Death certificates

The usual way to prove the death of a person, so that their estate may be administered is to obtain a death certificate from the Registry of Births Deaths and Marriages in the state where the deceased died. Below are some commonly asked questions about death certificates.

  1. Why do I need to obtain a death certificate?

Most institutions (such as a bank, share registry or the titles office) will insist upon seeing a death certificate before they will release any information about the assets and liabilities of the deceased.

No institution will allow an executor or administrator to transfer, sell or otherwise deal with the assets of the estate without receiving a certified copy of the death certificate. Some institutions such as the Supreme Court will require (and keep) the original death certificate. Additional copies of a death certificate can be obtained from the Registry of Births Deaths and Marriages that issued the original certificate.

  1. Who can apply for a death certificate?

An application for a death certificate can be made by a member of the deceased’s family; a funeral director; a guardian or carer; the Public Trustee; a financial institution representative; an executor or administrator, or a solicitor.[1]

  1. When is a death certificate issued?

No death certificate will issue until the body has been buried, cremated or accepted at a university or other research facility. Once this has occurred, the average processing time for an application received by post is five business days. However, it is possible to make an urgent request (additional fees apply) and if the application is made in person at the counter of the Registry, the death certificate may immediately be produced depending upon when the death was registered.

  1. How do I obtain a death certificate?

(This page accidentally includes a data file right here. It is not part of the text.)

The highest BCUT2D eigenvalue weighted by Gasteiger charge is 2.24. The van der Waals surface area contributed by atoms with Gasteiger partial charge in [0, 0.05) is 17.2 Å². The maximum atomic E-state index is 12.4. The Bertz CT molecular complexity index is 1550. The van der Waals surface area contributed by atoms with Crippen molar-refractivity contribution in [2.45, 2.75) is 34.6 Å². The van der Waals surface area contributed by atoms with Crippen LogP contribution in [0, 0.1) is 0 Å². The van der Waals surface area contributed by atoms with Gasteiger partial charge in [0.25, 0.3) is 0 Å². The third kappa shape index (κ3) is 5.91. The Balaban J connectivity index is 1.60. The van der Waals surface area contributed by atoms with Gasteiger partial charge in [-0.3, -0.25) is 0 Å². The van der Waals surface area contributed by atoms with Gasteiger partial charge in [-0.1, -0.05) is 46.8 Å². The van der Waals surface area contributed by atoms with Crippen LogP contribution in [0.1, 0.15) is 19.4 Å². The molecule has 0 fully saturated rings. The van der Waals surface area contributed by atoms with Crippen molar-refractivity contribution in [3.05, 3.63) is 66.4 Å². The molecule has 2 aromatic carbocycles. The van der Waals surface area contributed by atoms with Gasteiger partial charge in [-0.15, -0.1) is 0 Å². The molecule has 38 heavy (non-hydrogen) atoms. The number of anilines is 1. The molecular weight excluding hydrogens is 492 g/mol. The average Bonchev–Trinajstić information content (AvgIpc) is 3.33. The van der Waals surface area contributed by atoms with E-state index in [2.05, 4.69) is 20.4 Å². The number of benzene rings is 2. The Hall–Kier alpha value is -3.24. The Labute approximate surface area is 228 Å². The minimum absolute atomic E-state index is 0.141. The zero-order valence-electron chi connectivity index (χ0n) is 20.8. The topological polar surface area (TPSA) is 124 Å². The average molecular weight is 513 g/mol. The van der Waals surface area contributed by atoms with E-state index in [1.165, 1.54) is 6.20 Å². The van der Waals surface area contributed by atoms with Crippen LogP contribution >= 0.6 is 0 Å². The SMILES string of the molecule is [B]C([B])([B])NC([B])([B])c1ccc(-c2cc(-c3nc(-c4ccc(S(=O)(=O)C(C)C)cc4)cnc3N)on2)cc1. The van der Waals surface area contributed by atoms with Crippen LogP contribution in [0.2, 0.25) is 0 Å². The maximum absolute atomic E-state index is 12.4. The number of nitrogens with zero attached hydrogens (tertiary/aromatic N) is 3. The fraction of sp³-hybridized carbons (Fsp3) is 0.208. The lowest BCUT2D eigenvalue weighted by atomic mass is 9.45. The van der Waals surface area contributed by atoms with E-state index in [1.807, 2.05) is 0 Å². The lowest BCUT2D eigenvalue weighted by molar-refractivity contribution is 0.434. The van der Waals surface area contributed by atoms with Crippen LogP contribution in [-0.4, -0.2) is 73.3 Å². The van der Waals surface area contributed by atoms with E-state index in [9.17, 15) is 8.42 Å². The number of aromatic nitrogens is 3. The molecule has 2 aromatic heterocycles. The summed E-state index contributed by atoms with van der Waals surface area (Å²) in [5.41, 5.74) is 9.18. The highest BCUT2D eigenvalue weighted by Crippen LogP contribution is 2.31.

An application for a death certificate will often be made by a funeral director as part of attending to the funeral arrangements.

However, should you need to apply to the Registry of Births Deaths and Marriages for another death certificate or a death certificate of a relative who passed away some time ago, you must complete an application form,[2] provide relevant supporting documentation, provide proof of identification, and submit the application along with the application fee.

  1. What is an interim death certificate?

Sometimes, a death certificate issues and lists the cause of death as “not yet determined”. This is an interim death certificate. An interim death certificate issues where there is further investigation underway into the cause of death of the deceased.

  1. What happens if the coroner has become involved?

If the coroner is investigating the death, the death registration will be updated once a cause of death is finalised. This may take several months, depending on how busy the coroner’s office is. The updated death certificate can be obtained without charge by returning the interim death certificate to the Registry of Births Deaths and Marriages.[3]

[1] https://www.qld.gov.au/law/births-deaths-marriages-and-divorces/birth-death-and-marriage-certificates/eligibility/#death-certificate-eligibility

[2] https://www.qld.gov.au/law/births-deaths-marriages-and-divorces/birth-death-and-marriage-certificates/death-certificates/applying-for-a-death-certificate/

[3] http://www.courts.qld.gov.au/courts/coroners-court/common-questions/death-certificates